Study Will Look At Whether Downtown S.D. Blighted
Wednesday, June 23, 2010
Time is running out for San Diego’s downtown redevelopment arm. The Center City Development Corporation is nearing the limit on how much tax money it can collect. But a move by the city council last night could buy CCDC some more time.
SAN DIEGO Time is running out for San Diego’s downtown redevelopment arm. The Center City Development Corporation is nearing the limit on how much tax money it can collect. But a move by the city council last night could buy CCDC some more time.
The council voted unanimously to fund a blight study. If the $500,000 study concludes parts of downtown are still blighted, then the council may agree to raise the amount of tax money CCDC can collect and put back into downtown redevelopment.
Before they even got into the discussion, officials like councilwoman Donna Frye wanted to make it clear this was not a debate about a building a new stadium
“And so the action today would not allow the Chargers stadium, or any stadium, to be built or even analyzed?” she asked representatives of CCDC.
The stadium may not have been the subject of the meeting, but it certainly was the elephant in the room. If CCDC’s cap is eventually raised it’s widely speculated the organization may contribute money toward a new stadium, which is currently priced at about $800 million.
But Phil Rath, with the mayor’s office, said the agency won’t be able to do other projects such as refurbishing the C Street corridor and building parks downtown without a cap increase. He said it would also provide funds for new affordable, supportive and transitional housing in and out of downtown.
“Working individuals, families and the city’s homeless could all be served better by those resources,” he said. “It would also allow for continued public investment and [let us] continue constructing our foundation for the 90,000 residents we expect in downtown.”
A report from the Independent Budget Analyst says the estimated value of the projects in CCDC’s pipeline is about $1.6 billion. But the agency only has $386 million that’s not allocated. The report finds that raising the cap would be beneficial for the city’s General Fund in the long run.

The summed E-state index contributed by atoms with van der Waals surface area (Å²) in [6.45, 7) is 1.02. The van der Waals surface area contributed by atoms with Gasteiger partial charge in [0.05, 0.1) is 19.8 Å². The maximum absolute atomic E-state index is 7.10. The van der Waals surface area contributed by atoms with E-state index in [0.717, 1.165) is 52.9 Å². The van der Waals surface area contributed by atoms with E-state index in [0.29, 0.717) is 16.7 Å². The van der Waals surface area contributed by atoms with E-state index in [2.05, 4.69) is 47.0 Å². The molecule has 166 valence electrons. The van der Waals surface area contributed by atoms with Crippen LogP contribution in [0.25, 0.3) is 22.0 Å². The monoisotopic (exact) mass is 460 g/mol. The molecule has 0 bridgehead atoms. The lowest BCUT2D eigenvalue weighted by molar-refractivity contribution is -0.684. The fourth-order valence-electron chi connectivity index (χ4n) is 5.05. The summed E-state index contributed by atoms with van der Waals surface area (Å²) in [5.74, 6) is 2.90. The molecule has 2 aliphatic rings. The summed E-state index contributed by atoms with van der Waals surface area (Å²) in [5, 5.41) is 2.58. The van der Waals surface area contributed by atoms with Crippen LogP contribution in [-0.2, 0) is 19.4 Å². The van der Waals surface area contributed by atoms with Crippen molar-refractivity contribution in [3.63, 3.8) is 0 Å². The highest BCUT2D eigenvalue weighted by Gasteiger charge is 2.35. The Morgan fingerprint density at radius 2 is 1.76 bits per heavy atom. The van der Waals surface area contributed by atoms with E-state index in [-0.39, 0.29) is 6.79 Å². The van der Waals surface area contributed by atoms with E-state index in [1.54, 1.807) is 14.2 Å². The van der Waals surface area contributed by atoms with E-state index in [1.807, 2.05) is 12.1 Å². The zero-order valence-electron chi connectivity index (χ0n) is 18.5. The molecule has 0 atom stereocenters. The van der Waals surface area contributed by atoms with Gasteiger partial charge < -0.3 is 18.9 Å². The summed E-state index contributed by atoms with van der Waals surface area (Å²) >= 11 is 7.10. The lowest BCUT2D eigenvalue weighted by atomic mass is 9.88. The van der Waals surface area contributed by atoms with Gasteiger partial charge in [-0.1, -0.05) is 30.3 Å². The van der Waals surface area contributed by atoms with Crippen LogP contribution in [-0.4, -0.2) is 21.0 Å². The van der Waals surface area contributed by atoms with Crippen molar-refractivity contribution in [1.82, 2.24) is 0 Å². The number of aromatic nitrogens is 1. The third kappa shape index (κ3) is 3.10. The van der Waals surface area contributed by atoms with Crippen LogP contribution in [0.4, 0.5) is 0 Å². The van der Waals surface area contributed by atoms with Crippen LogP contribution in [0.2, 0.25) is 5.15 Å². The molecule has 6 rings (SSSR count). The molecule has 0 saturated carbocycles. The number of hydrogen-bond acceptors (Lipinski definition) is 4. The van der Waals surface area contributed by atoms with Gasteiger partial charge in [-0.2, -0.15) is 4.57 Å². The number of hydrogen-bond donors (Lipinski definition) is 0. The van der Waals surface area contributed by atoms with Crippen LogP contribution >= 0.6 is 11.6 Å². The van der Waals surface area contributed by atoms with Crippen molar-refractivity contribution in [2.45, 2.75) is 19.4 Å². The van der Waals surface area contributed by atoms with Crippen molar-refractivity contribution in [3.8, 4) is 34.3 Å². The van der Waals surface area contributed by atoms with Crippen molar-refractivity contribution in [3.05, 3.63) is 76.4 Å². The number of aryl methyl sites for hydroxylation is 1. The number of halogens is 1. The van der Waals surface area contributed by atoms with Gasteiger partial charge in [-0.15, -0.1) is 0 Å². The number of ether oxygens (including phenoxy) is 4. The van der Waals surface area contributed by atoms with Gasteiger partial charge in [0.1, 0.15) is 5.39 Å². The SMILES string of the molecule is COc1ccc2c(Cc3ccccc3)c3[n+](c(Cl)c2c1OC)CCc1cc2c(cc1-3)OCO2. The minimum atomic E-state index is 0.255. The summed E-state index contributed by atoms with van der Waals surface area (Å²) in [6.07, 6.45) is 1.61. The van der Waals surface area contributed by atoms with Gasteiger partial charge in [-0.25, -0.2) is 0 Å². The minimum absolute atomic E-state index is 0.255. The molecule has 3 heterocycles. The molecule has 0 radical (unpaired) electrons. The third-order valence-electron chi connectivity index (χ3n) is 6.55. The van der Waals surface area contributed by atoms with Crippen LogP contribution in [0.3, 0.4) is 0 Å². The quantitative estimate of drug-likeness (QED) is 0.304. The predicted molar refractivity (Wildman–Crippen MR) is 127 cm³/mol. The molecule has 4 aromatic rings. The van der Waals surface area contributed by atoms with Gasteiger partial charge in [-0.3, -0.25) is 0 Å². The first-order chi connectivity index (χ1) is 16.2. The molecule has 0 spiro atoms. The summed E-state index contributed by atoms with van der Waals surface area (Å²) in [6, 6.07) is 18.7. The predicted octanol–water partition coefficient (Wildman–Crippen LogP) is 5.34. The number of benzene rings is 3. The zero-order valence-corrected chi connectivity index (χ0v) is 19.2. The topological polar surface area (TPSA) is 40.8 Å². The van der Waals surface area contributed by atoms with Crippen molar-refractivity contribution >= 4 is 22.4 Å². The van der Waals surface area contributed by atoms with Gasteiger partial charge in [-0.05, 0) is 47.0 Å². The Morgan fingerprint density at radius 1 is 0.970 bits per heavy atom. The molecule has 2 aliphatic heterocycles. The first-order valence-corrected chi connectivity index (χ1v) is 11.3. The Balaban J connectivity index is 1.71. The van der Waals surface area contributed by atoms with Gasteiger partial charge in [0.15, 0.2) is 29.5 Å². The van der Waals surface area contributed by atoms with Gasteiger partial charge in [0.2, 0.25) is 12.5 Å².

Before the cap can be raised, a study must find there’s enough blight downtown to justify continuing CCDC’s existence. Denise Bickerstaff is with Keyser Marston Associates, the firm that will be conducting the study. She said just because an area looks dirty or run down doesn’t mean it’s officially blighted.
“And unfortunately a lot of those conditions aren’t spelled out in the redevelopment law,” she said. “So while, to you and me, an area may appear to be blighted, it may still not qualify under the redevelopment law for redevelopment.”
Councilmember Marti Emerald says she’s confident the cap increase will move forward.
“I honestly have no doubt that the report will ultimately lead to a prospective increase in the cap,” she said.
But Emerald and her fellow councilmembers wanted additional analysis included in the blight study, such as whether CCDC can pick up the tab for some general fund expenses and whether more of CCDC’s money should go toward support services for the poor.
Business owner and Center City Advisory Chair Bill Keller said the money needs to stay downtown. He said in the last 25 years the western side of downtown has improved while there’s still a lot of work to do on the eastern side.
“The question is, how are we going to pay for it? It seems to me that tax increment is a very good way to pay for infrastructure improvements, instead of the general fund,” he said.
Still, there are people who believe San Diego needs to focus on other issues. Pastor Wilbert Miller is with the San Diego Organizing Project. He said he’s concerned the city is shifting money away from its social safety net and into the hands of developers.
"The question today is will our mayor and council’s legacy be a convention center, a new city hall and a Chargers stadium, I know that’s not what we’re discussing but I hope we don’t have our fingers crossed behind our backs," he said.
Whether or not anyone has their fingers crossed behind their backs, a new downtown stadium may well be at stake. CCDC maintains it was considering a cap increase before the issue even came up. The blight study should be complete in 12 to 18 months. The council will then decide whether to raise the cap.
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